Avoiding the Shiny Object Syndrome with Social Media Clients

Avoiding the Shiny Object Syndrome with Social Media Clients

The biggest issue I come across with client relations is Shiny Object Syndrome.

A client saw something on social media and they want that reaction as well. Why not basically copy it and do it on our channels as well?

Or there’s a brand new network that’s getting a lot of press. Why aren’t we there as well?

Usually it’s one of those two things, but there are other instances as well. They just want to go after the next best thing and keep chasing it even when it’s not exactly the best course for the brand.

Is there a way to avoid this? Well, the easy way is to switch clients. Some clients are just always going to be in the headspace and there is nothing you can do to change that. But not all are stuck there. Sometimes you just have to work the problem before it happens.


If you are not taking the time to educate your client about what you do, you are going to see problems around Shiny Object Syndrome and probably others as well.

It doesn’t have to be as complicated as structured trainings. However, you might want to go that route with clients who aren’t that familiar with how social media works. It can simply sharing social media articles you have read with some notes about how it affects your current social media strategy with ideas of how to (or how not to) address it.

This kind of education will make your client feel like a respected partner, which is exactly how they should feel. It will also make them feel like you are on top of anything new that is coming down the pipeline, which may get them to relax a bit about what they need to stay on top of. And because you are constantly educating them on what you’re doing, they will bring better, more effective ideas to the table which will make your life just a bit easier.

I think some consultants worry that educating your clients on social media will eventually make them be able to do your job and fire you. I have found the opposite to be true. The more I educate, the more my clients have realized that I have an impossibly big job that they can’t even begin to do themselves. So it’s honestly a great thing to do for your job security and sanity.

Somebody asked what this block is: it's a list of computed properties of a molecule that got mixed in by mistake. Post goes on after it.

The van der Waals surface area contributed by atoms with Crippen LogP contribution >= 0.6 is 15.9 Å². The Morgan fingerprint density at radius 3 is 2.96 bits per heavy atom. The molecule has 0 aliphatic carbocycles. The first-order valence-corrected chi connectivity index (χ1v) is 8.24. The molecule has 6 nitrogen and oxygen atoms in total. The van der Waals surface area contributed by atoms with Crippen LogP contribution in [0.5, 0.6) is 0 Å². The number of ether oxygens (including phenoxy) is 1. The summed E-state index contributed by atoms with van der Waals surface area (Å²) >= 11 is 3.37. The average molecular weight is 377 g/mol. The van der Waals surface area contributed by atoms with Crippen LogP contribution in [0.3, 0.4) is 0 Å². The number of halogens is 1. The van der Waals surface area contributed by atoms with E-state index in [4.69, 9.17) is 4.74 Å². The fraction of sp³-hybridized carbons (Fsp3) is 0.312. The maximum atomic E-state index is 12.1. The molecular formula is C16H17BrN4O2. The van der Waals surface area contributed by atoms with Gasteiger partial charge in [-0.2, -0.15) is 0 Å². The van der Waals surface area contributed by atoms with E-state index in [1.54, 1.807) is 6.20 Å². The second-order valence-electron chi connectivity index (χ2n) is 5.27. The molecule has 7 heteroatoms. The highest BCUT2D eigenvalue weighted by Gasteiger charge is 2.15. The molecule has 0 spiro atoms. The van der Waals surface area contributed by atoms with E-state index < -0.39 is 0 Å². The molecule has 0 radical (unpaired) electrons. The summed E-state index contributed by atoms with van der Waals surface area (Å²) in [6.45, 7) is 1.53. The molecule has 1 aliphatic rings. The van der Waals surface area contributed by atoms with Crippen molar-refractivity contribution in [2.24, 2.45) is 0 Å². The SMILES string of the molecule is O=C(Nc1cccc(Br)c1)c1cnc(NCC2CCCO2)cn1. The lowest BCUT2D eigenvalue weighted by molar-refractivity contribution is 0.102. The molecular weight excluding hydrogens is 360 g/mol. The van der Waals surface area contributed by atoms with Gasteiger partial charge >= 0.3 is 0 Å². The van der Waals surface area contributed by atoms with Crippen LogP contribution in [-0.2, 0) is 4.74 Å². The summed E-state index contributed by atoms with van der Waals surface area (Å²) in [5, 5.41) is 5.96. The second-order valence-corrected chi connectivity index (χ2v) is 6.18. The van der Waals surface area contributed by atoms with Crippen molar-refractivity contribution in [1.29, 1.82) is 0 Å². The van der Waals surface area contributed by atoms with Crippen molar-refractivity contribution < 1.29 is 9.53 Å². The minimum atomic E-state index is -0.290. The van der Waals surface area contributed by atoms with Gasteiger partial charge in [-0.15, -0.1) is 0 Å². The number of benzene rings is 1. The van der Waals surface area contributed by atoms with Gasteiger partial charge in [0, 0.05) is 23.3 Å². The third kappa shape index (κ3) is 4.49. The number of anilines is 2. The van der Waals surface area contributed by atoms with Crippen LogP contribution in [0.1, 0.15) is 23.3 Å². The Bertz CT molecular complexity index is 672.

Give a few shiny object wins

If you are constantly saying no to your client and putting down their ideas, your relationship is going to sour fast.

Is it ideal to only post the most effective content and leave the shiny object stuff alone? Obviously. I wouldn’t be writing this post if that weren’t the case. But you would be living in a fantasy world if you could actually make this happen completely.

In the real world, you have to give a little. So every once in awhile, as long as it won’t be completely damaging to your strategy, give a win to your client. Take their idea and give it a little direction so it comes a couple steps closer to your strategy. Then let it ride to see what happens.

If it does well, then that’s great. It might be a sign that you need to get out of the box of your strategy every once in awhile.

If it doesn’t do well, then it’s time to dissect. Don’t do it in a condescending way, because once again, you will sour the relationship with your client. Do it in a way where you can both learn from what happened and talk about how you can both make it more successful in the future.

Treating your client as a co-creator will work in your favor on future work and get you closer to where you want to be.

Have a standard

Something in my stomach always kind of drops when a new social network starts getting tons of press. Will my clients ask me about it? Do they think they should be there? Will they think it’s as easy as copying content from one network to another?

How I start addressing this is by looking at our audience. Are they early adopters? In the industries I work in, it’s very rare that we have an audience full of early adopters. That usually will shut down the argument before it begins. But if a client is really adamant, then creating an account and directing potential fans to our website is our first step. Then we take a wait and see approach to see if we need to take it further.

But if they want to take it further, have demographics of your audience always at the ready. You should know this anyway for previous decisions about where and what to post. And this should also be a part of your educating process. Mention demographics of your audience regularly to always connect your client back to the why of what you are doing. If you are doing that, it can be as simple as showing them the demographics of the network they want to bounce into. If you haven’t done the education piece up front, however, you have to go a step backwards. Teach them about what you do before you even get to the suitability of this new network.

Shiny Object Syndrome is continually a problem both for social media managers and the clients they work with. If you are constantly chasing after what’s new, there’s a chance that you will miss what actually works.

That is not to say that everything that is new isn’t necessarily good for your strategy. Just make sure everyone is educated and have a standard to measure against when it comes to these new networks. You can then objectively decide if something new is actually for you. The answers become very clear pretty quickly if you are doing that work ahead of time.

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